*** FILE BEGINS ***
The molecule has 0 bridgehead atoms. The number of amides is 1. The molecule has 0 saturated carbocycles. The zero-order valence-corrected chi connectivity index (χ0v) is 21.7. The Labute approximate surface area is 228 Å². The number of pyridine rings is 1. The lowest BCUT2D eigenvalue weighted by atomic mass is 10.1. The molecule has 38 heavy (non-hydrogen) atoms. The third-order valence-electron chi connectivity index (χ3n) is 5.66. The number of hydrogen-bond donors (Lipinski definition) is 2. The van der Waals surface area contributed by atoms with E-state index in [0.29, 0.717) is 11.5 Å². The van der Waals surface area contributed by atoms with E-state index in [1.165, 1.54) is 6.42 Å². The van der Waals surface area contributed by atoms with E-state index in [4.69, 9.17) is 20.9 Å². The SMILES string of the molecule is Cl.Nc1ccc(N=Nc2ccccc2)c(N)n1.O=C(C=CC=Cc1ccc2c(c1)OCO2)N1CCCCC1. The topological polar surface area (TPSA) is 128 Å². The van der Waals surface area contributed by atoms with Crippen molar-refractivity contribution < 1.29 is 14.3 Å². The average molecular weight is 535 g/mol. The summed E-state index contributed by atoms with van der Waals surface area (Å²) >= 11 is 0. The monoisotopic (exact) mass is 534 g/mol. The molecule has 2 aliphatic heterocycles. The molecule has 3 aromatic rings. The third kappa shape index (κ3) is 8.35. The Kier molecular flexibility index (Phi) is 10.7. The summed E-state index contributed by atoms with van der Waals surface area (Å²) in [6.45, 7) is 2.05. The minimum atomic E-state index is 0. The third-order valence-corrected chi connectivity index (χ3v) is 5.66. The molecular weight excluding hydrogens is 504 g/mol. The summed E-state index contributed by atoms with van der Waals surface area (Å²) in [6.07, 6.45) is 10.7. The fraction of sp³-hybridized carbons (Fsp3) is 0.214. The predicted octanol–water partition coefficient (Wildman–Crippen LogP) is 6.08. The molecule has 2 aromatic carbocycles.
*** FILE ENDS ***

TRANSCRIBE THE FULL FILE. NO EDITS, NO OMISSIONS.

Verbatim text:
The molecule has 0 bridgehead atoms. The number of amides is 1. The molecule has 0 saturated carbocycles. The zero-order valence-corrected chi connectivity index (χ0v) is 21.7. The Labute approximate surface area is 228 Å². The number of pyridine rings is 1. The lowest BCUT2D eigenvalue weighted by atomic mass is 10.1. The molecule has 38 heavy (non-hydrogen) atoms. The third-order valence-electron chi connectivity index (χ3n) is 5.66. The number of hydrogen-bond donors (Lipinski definition) is 2. The van der Waals surface area contributed by atoms with E-state index in [0.29, 0.717) is 11.5 Å². The van der Waals surface area contributed by atoms with E-state index in [1.165, 1.54) is 6.42 Å². The van der Waals surface area contributed by atoms with E-state index in [4.69, 9.17) is 20.9 Å². The SMILES string of the molecule is Cl.Nc1ccc(N=Nc2ccccc2)c(N)n1.O=C(C=CC=Cc1ccc2c(c1)OCO2)N1CCCCC1. The topological polar surface area (TPSA) is 128 Å². The van der Waals surface area contributed by atoms with Crippen molar-refractivity contribution < 1.29 is 14.3 Å². The average molecular weight is 535 g/mol. The summed E-state index contributed by atoms with van der Waals surface area (Å²) >= 11 is 0. The monoisotopic (exact) mass is 534 g/mol. The molecule has 2 aliphatic heterocycles. The molecule has 3 aromatic rings. The third kappa shape index (κ3) is 8.35. The Kier molecular flexibility index (Phi) is 10.7. The summed E-state index contributed by atoms with van der Waals surface area (Å²) in [6.45, 7) is 2.05. The minimum atomic E-state index is 0. The third-order valence-corrected chi connectivity index (χ3v) is 5.66. The molecular weight excluding hydrogens is 504 g/mol. The summed E-state index contributed by atoms with van der Waals surface area (Å²) in [6.07, 6.45) is 10.7. The fraction of sp³-hybridized carbons (Fsp3) is 0.214. The predicted octanol–water partition coefficient (Wildman–Crippen LogP) is 6.08. The molecule has 2 aromatic carbocycles.